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The issue this case presented for the Supreme Court’s review centered on whether, pursuant to section 8327(b)(2) of the Public School Employees’ Retirement Code, 24 Pa.C.S.A. 8327(b)(2), the school district that originally approved the creation of a charter school was financially responsible, after the revocation of the charter, for the charter school’s prior failure to make payments to its employees’ retirement fund. The Court surmised the question hinged upon whether unpaid retirement contributions constituted an outstanding obligation of the closed charter school. The Court concluded that the deficiency resulting from the failure to make the payments was indeed an outstanding financial obligation of a closed charter school and therefore, pursuant to section 17-1729-A(i) of the Charter School Law, 24 P.S. section 17-1729-A(i), the school district could not be held liable for the amounts owed. View "Pocono Mtn. Sch. Dist. v. Dept. of Educ." on Justia Law

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Responding to adverse financial conditions in the Philadelphia School District, the Pennsylvania Legislature amended the School Code in the late 1990s by adding provisions to the Distress Law tailored to school districts of the first class. In this matter, the issue before the Pennsylvania Supreme Court was whether legislation designed to help the Philadelphia School District recover from financial hardship violated the non-delegation rule. The Court held that Section 696(i)(3) of the School Code, 24 P.S. sec. 6-696(i)(3), was unconstitutional, violating the non-delegation rule of Article II, Section 1 of the Pennsylvania Constitution. Accordingly Respondents’ actions taken pursuant to that provision were null and void, and Respondents were permanently enjoined from taking further action under the authority it conferred. View "W. Phila A.C.E. Sch. v. S.D. of Phila." on Justia Law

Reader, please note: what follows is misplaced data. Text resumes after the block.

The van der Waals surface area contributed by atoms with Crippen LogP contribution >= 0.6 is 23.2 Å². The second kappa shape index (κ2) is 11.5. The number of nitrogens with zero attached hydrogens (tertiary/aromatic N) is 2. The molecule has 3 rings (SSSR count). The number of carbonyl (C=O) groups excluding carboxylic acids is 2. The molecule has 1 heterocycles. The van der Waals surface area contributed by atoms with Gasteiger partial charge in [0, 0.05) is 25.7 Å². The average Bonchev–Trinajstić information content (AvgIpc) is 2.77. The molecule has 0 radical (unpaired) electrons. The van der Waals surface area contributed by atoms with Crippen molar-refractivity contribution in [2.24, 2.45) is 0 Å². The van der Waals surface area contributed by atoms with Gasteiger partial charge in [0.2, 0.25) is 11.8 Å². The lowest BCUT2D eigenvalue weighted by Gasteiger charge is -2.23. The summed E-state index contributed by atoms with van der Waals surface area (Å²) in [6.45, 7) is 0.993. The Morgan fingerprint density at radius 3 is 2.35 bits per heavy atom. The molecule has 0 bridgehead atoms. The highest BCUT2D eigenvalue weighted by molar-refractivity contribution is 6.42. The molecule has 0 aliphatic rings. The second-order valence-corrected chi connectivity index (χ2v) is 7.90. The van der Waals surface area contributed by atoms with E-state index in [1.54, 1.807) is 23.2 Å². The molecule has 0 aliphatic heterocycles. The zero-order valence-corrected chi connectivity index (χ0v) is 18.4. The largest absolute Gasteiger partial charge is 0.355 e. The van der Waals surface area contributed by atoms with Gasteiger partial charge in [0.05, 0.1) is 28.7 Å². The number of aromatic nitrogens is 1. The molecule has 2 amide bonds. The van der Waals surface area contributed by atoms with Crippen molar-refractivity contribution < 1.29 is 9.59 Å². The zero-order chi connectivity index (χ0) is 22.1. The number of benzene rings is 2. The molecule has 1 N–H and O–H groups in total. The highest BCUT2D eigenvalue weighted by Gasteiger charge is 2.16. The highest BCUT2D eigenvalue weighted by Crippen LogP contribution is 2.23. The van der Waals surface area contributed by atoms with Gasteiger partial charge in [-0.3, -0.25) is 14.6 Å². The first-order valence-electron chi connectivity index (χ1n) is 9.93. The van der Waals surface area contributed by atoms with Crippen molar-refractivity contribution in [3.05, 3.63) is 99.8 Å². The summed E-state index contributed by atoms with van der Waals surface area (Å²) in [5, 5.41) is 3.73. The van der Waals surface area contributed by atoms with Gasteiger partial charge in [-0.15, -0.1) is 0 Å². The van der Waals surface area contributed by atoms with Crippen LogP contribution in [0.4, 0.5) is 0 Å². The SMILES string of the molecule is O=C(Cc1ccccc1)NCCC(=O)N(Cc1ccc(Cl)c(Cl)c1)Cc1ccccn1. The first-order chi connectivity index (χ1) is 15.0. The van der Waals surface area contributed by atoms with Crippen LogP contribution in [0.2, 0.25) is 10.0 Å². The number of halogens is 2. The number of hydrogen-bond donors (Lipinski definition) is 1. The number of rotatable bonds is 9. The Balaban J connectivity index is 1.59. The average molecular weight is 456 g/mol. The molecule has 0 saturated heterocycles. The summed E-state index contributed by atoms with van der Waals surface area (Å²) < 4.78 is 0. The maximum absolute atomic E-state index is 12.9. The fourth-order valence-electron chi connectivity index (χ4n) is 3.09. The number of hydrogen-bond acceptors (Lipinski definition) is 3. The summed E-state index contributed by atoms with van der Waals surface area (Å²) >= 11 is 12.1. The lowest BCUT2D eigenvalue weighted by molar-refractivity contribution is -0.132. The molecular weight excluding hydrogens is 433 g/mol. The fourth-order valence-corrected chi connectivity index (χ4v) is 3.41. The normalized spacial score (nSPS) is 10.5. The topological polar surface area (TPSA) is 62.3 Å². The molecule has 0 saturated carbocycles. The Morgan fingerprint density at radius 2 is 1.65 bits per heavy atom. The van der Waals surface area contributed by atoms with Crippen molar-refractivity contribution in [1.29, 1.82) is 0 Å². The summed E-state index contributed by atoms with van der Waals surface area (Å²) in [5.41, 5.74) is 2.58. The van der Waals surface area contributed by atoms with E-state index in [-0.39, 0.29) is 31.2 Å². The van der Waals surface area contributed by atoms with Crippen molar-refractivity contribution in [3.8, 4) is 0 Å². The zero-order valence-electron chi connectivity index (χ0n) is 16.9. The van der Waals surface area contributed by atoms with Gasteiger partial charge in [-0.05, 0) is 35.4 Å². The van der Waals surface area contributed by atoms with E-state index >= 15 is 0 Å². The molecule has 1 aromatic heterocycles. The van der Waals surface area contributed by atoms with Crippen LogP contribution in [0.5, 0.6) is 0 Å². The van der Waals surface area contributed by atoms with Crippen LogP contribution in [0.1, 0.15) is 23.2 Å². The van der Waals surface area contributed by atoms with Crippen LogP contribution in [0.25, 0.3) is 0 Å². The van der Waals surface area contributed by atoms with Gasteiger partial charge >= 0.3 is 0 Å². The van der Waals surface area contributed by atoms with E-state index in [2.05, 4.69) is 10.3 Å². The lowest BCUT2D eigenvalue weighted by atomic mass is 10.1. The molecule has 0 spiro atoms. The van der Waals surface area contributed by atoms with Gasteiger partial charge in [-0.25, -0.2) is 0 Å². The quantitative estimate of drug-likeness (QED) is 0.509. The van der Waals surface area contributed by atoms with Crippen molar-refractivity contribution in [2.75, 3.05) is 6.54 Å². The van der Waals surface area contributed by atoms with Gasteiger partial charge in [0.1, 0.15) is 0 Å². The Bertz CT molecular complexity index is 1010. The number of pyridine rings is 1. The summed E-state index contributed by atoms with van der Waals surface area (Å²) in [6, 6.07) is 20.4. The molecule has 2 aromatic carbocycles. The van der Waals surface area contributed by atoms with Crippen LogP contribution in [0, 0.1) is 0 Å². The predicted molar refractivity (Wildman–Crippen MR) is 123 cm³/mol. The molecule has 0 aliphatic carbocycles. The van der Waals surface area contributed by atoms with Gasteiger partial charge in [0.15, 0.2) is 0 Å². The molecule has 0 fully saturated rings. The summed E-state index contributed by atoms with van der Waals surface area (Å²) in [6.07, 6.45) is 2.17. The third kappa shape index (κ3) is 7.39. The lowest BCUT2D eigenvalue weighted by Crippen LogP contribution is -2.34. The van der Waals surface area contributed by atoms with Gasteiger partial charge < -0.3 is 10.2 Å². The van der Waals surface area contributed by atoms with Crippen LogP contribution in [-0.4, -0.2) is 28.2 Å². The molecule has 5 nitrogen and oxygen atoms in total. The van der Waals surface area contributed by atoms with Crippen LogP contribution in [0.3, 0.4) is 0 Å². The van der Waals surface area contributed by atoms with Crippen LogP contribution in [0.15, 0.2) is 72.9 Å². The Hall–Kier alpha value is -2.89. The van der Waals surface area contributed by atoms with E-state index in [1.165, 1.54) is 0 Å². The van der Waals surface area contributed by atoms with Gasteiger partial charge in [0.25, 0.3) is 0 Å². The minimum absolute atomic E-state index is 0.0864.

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In a discretionary appeal, the issue presented to the Pennsylvania Supreme Court was whether the Transfer between Entities Act (a provision of the Public School Code designed to protect teachers affected by inter-school transfers of educational programs) applied where the transferred students were placed into pre-existing classes and no new classes added. The Central Westmoreland Career and Technology Center, a public vocational technical school (the “Vocational School”), provided career and technical training to high school students from numerous sending school districts within Westmoreland County, including Appellee Penn-Trafford School District (“Penn-Trafford”). For a number of years, the Vocational School taught math to students from the high schools in such districts who were enrolled in career and technical programs at the Vocational School. During this time, the sending school districts were providing the same math instruction to students in their high schools who were not enrolled at the Vocational School. In early 2010, eight sending school districts, including Penn-Trafford, advised the Vocational School that, beginning with the 2010-11 school year, they would be providing math instruction to the vocational students at the students’ home high schools rather than sending them to the Vocational School for math. Due to these changes, the Vocational School curtailed its math offerings and suspended five certified math teachers. The Supreme Court concluded that the transfer of students and the assumption of program responsibility by the receiving entity were alone sufficient to implicate the protections conferred under the Act. The Commonwealth Court's order was reversed and the matter remanded for further proceedings. View "CWC v. Penn-Trafford" on Justia Law